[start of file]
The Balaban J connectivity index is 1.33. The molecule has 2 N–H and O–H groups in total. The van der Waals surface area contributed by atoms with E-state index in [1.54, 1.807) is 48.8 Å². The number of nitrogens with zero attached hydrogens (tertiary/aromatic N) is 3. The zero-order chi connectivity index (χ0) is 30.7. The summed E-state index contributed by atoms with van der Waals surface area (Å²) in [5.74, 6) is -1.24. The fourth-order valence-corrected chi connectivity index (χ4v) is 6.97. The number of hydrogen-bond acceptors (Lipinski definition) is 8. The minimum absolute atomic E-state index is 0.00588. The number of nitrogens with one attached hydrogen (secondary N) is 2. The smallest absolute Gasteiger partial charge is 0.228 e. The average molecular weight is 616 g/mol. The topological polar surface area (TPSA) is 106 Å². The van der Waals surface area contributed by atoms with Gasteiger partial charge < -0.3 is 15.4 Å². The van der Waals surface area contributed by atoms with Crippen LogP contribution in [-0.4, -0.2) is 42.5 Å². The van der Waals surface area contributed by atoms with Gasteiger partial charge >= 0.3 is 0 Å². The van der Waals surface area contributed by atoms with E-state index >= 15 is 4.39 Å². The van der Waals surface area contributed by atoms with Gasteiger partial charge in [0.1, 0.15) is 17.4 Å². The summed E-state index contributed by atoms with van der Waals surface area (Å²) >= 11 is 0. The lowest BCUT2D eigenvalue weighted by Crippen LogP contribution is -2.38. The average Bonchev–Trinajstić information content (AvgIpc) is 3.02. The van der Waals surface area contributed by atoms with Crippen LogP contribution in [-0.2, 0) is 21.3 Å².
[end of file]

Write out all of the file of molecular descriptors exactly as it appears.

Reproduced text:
The Balaban J connectivity index is 1.33. The molecule has 2 N–H and O–H groups in total. The van der Waals surface area contributed by atoms with E-state index in [1.54, 1.807) is 48.8 Å². The number of nitrogens with zero attached hydrogens (tertiary/aromatic N) is 3. The zero-order chi connectivity index (χ0) is 30.7. The summed E-state index contributed by atoms with van der Waals surface area (Å²) in [5.74, 6) is -1.24. The fourth-order valence-corrected chi connectivity index (χ4v) is 6.97. The number of hydrogen-bond acceptors (Lipinski definition) is 8. The minimum absolute atomic E-state index is 0.00588. The number of nitrogens with one attached hydrogen (secondary N) is 2. The smallest absolute Gasteiger partial charge is 0.228 e. The average molecular weight is 616 g/mol. The topological polar surface area (TPSA) is 106 Å². The van der Waals surface area contributed by atoms with Gasteiger partial charge < -0.3 is 15.4 Å². The van der Waals surface area contributed by atoms with Crippen LogP contribution in [-0.4, -0.2) is 42.5 Å². The van der Waals surface area contributed by atoms with Gasteiger partial charge >= 0.3 is 0 Å². The van der Waals surface area contributed by atoms with E-state index >= 15 is 4.39 Å². The van der Waals surface area contributed by atoms with Gasteiger partial charge in [0.1, 0.15) is 17.4 Å². The summed E-state index contributed by atoms with van der Waals surface area (Å²) >= 11 is 0. The lowest BCUT2D eigenvalue weighted by Crippen LogP contribution is -2.38. The average Bonchev–Trinajstić information content (AvgIpc) is 3.02. The van der Waals surface area contributed by atoms with Crippen LogP contribution in [-0.2, 0) is 21.3 Å².